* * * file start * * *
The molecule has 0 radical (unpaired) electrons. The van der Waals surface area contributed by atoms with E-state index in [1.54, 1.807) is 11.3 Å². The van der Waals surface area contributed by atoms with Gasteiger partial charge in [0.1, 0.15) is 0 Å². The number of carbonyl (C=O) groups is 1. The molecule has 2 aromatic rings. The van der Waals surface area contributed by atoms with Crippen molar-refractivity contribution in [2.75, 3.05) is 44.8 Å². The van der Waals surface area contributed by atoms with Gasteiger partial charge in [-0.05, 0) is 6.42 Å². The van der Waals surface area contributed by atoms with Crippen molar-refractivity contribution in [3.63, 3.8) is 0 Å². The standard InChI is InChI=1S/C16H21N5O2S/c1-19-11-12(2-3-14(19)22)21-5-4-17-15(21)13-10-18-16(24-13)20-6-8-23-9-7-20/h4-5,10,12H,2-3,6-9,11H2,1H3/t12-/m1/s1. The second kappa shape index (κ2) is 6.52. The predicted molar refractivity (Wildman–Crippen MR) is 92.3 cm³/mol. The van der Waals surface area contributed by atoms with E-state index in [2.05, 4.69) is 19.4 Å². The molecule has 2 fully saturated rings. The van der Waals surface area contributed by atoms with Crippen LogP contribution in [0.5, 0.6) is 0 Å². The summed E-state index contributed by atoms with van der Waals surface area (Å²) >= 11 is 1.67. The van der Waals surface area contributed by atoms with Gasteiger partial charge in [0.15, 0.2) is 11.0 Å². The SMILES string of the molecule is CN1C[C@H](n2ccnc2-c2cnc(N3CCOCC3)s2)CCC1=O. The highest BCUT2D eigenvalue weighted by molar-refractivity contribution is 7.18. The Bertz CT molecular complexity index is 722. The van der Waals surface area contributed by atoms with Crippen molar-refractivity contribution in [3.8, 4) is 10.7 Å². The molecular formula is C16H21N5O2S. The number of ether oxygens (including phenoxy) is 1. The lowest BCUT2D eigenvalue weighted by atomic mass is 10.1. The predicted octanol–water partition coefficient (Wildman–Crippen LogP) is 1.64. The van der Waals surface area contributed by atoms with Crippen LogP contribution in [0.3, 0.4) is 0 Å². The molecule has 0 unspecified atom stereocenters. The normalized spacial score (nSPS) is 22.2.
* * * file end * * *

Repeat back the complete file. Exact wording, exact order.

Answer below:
The molecule has 0 radical (unpaired) electrons. The van der Waals surface area contributed by atoms with E-state index in [1.54, 1.807) is 11.3 Å². The van der Waals surface area contributed by atoms with Gasteiger partial charge in [0.1, 0.15) is 0 Å². The number of carbonyl (C=O) groups is 1. The molecule has 2 aromatic rings. The van der Waals surface area contributed by atoms with Crippen molar-refractivity contribution in [2.75, 3.05) is 44.8 Å². The van der Waals surface area contributed by atoms with Gasteiger partial charge in [-0.05, 0) is 6.42 Å². The van der Waals surface area contributed by atoms with Crippen molar-refractivity contribution in [3.63, 3.8) is 0 Å². The standard InChI is InChI=1S/C16H21N5O2S/c1-19-11-12(2-3-14(19)22)21-5-4-17-15(21)13-10-18-16(24-13)20-6-8-23-9-7-20/h4-5,10,12H,2-3,6-9,11H2,1H3/t12-/m1/s1. The second kappa shape index (κ2) is 6.52. The predicted molar refractivity (Wildman–Crippen MR) is 92.3 cm³/mol. The van der Waals surface area contributed by atoms with E-state index in [2.05, 4.69) is 19.4 Å². The molecule has 2 fully saturated rings. The van der Waals surface area contributed by atoms with Crippen LogP contribution in [0.5, 0.6) is 0 Å². The summed E-state index contributed by atoms with van der Waals surface area (Å²) >= 11 is 1.67. The van der Waals surface area contributed by atoms with Gasteiger partial charge in [0.15, 0.2) is 11.0 Å². The SMILES string of the molecule is CN1C[C@H](n2ccnc2-c2cnc(N3CCOCC3)s2)CCC1=O. The highest BCUT2D eigenvalue weighted by molar-refractivity contribution is 7.18. The Bertz CT molecular complexity index is 722. The van der Waals surface area contributed by atoms with Crippen molar-refractivity contribution in [3.8, 4) is 10.7 Å². The molecular formula is C16H21N5O2S. The number of ether oxygens (including phenoxy) is 1. The lowest BCUT2D eigenvalue weighted by atomic mass is 10.1. The predicted octanol–water partition coefficient (Wildman–Crippen LogP) is 1.64. The van der Waals surface area contributed by atoms with Crippen LogP contribution in [0.3, 0.4) is 0 Å². The molecule has 0 unspecified atom stereocenters. The normalized spacial score (nSPS) is 22.2.